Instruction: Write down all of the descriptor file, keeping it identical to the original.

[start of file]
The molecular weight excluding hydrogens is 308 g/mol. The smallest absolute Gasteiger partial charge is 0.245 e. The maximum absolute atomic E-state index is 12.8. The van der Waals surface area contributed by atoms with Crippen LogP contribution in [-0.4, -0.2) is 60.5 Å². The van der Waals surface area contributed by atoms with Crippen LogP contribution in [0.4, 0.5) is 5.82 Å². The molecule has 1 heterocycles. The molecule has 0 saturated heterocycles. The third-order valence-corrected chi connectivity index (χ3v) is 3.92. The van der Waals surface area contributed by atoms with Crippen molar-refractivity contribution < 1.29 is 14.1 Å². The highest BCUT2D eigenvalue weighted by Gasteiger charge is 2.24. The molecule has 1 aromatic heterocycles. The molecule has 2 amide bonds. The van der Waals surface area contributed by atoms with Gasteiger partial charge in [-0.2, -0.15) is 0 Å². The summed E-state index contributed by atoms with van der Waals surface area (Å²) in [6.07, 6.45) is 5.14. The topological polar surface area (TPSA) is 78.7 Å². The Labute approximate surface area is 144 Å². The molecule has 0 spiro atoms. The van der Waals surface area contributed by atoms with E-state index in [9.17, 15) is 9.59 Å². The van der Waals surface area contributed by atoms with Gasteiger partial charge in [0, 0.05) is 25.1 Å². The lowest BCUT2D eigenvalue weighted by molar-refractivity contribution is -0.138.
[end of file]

The molecular weight excluding hydrogens is 308 g/mol. The smallest absolute Gasteiger partial charge is 0.245 e. The maximum absolute atomic E-state index is 12.8. The van der Waals surface area contributed by atoms with Crippen LogP contribution in [-0.4, -0.2) is 60.5 Å². The van der Waals surface area contributed by atoms with Crippen LogP contribution in [0.4, 0.5) is 5.82 Å². The molecule has 1 heterocycles. The molecule has 0 saturated heterocycles. The third-order valence-corrected chi connectivity index (χ3v) is 3.92. The van der Waals surface area contributed by atoms with Crippen molar-refractivity contribution < 1.29 is 14.1 Å². The highest BCUT2D eigenvalue weighted by Gasteiger charge is 2.24. The molecule has 1 aromatic heterocycles. The molecule has 2 amide bonds. The van der Waals surface area contributed by atoms with Gasteiger partial charge in [-0.2, -0.15) is 0 Å². The summed E-state index contributed by atoms with van der Waals surface area (Å²) in [6.07, 6.45) is 5.14. The topological polar surface area (TPSA) is 78.7 Å². The Labute approximate surface area is 144 Å². The molecule has 0 spiro atoms. The van der Waals surface area contributed by atoms with E-state index in [9.17, 15) is 9.59 Å². The van der Waals surface area contributed by atoms with Gasteiger partial charge in [0, 0.05) is 25.1 Å². The lowest BCUT2D eigenvalue weighted by molar-refractivity contribution is -0.138.